Frank said, “Because we have predators, we've developed all those systems to take care of that, so I don't need a synthetic or organic insecticide or pesticide to solve those problems. It's about creating the systems when you're not using any other things and you need to put science into this.”

This is because one cannot simply assume as assumptions can create huge problems – “you need to know what is actually happening”.

“The compost bin is an example of this. Compost is really good so we're going to put a lot more compost. But think about it, you're changing the ecosystem.”

Nature never intended it to be like that and as it changes the whole ecosystem, it starts to imbalance and create problems.

“So you may have a situation where there are not enough recyclers to recycle the compost or not the white recyclers. That is because you've been using pesticides or insecticides. A lot of that organic carbon is going to oxidise and go back into the air as CO2. So you are probably creating a worse situation without even knowing that that's actually happening. It's important, therefore, that you need to have monitoring systems and backup and support.”

Despite being disillusioned at times by the profit-driven marketplace, the Sciaccas are heartened by the school children who visit their farm. Like a slow organic movement, as one child tells another, and then their teacher finds out, the kids are making it happen, thus showing the vital role of education to drive generational change versus waiting for governments to act.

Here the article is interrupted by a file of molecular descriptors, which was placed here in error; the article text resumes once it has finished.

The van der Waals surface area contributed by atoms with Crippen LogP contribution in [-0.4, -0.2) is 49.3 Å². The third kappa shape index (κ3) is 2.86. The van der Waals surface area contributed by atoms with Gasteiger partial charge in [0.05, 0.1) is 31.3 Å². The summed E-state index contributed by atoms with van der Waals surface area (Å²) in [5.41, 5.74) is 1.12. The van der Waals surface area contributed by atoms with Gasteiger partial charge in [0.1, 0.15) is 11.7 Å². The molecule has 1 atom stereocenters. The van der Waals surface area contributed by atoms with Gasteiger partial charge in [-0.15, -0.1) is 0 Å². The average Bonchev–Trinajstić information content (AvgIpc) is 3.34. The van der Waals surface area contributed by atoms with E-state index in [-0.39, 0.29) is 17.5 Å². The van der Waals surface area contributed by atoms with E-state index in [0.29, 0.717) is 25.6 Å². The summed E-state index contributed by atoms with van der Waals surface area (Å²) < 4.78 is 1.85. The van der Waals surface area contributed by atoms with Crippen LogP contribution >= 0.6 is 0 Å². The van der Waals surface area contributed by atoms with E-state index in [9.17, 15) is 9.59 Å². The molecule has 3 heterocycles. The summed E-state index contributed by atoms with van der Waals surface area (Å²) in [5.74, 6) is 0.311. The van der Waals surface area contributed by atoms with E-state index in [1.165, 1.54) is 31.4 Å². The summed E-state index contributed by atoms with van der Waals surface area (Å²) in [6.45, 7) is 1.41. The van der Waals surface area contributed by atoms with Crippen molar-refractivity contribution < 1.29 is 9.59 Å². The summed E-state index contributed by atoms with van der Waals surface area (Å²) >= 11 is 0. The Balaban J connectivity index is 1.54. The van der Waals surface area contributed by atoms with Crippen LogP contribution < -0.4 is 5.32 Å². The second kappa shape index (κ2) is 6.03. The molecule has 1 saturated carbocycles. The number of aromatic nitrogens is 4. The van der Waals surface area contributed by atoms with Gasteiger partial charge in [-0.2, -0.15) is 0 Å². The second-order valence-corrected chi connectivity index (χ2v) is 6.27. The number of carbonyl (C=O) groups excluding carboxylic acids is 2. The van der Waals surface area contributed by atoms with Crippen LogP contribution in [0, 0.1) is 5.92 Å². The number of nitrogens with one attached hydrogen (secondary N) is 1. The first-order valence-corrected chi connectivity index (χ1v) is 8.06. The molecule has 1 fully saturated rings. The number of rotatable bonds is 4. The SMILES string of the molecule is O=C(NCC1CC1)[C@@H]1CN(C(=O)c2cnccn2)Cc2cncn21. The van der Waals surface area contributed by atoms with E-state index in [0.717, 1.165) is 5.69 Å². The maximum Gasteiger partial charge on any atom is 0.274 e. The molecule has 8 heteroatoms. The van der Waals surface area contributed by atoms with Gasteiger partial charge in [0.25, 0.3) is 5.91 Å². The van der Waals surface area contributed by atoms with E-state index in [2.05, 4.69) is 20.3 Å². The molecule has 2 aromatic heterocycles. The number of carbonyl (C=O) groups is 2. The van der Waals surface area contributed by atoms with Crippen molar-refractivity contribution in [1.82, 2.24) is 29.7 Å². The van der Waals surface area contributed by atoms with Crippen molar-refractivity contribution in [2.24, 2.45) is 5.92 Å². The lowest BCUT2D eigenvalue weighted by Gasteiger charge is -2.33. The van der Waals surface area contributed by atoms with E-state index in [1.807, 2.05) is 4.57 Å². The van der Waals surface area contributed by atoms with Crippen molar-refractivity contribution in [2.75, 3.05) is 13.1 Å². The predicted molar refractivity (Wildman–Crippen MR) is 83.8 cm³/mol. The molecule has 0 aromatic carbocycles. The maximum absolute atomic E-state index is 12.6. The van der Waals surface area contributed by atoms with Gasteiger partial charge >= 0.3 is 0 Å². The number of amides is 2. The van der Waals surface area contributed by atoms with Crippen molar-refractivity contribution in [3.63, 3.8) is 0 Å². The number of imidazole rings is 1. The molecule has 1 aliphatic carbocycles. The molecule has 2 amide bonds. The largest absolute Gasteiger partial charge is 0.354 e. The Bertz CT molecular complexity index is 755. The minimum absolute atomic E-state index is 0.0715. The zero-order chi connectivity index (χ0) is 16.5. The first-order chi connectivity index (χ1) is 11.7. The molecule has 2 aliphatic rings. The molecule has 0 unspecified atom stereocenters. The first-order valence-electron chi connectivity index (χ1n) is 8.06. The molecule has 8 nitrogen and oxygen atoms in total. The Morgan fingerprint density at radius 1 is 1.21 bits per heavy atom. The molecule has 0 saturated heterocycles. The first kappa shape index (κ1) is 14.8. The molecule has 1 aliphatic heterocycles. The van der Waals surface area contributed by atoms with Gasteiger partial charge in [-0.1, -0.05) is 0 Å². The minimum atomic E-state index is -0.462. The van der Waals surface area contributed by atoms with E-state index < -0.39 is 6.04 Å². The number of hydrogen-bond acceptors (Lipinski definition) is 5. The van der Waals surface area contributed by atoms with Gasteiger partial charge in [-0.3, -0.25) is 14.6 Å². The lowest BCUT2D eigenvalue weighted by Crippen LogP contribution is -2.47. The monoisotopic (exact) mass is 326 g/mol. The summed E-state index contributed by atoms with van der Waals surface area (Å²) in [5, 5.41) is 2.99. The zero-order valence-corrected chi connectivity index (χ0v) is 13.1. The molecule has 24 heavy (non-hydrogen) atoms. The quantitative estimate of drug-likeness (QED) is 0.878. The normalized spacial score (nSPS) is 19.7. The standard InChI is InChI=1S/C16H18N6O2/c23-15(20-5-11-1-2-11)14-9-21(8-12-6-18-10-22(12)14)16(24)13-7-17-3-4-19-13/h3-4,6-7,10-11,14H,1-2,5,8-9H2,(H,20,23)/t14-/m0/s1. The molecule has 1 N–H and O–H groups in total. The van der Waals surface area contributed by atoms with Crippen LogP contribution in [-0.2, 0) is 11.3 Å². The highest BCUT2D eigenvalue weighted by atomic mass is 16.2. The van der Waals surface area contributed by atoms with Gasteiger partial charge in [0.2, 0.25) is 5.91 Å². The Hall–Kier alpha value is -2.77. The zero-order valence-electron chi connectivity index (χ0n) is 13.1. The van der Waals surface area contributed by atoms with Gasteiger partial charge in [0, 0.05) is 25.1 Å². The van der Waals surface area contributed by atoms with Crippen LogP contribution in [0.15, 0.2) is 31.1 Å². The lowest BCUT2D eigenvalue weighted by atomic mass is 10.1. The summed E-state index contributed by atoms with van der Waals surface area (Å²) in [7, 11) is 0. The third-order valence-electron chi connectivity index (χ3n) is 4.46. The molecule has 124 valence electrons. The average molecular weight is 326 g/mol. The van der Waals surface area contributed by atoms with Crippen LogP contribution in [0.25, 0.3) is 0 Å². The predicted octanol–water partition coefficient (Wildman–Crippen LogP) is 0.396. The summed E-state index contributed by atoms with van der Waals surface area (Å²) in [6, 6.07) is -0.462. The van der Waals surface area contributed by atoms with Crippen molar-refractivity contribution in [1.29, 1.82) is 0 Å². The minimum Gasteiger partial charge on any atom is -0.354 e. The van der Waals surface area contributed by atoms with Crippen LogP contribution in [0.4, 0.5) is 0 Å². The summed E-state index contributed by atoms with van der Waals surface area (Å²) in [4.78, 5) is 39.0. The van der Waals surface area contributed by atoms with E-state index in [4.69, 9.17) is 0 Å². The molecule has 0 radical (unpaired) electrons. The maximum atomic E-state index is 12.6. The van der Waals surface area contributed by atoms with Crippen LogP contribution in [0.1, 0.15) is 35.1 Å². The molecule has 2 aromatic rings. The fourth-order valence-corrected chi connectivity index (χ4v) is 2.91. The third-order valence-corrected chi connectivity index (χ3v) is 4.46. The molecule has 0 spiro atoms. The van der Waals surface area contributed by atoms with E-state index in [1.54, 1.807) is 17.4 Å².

“The next phase for us, apart from growing the culture and the knowledge with consumers, is to enter the education space with the younger generation.”

So how can consumer voices help ecoganics to scale the benefits?

Frank said the message needs to go to the supermarkets because they know from their own market research that consumers are trying to buy the product but it's not available to them.

“So that comes back to the supermarkets having the confidence of managing Ecoganic Bananas in the same manner that they manage any other product. When you have a niche product, it's managed differently through the supply chain and whilst we might save a lot of money on farming, it can actually become more expensive because being niche, you don't have access to some of the buying power that other big commercial players have.”

Basically, the consumer has to say to the supermarket, yes, this is the sort of product we want to have made available to us.

“For the supermarkets, they've got to make their margins as well. They can't afford to have losses on shelf. So managing a niche product through those supply chains can be a challenge but if they've got the confidence from consumers that they want to buy food that's not destroying the environment it is grown in, that's where we need consumer support dramatically.”

About the author

Jenn is an award-winning global chief strategy officer, consultant and coach with 20 years’ experience and expertise in global advertising agency networks and executive global leadership positions.

She is a trusted advisor, confidante, and partner to executive leaders in over 16 markets for multinational companies like Mars Incorporated and startup founders.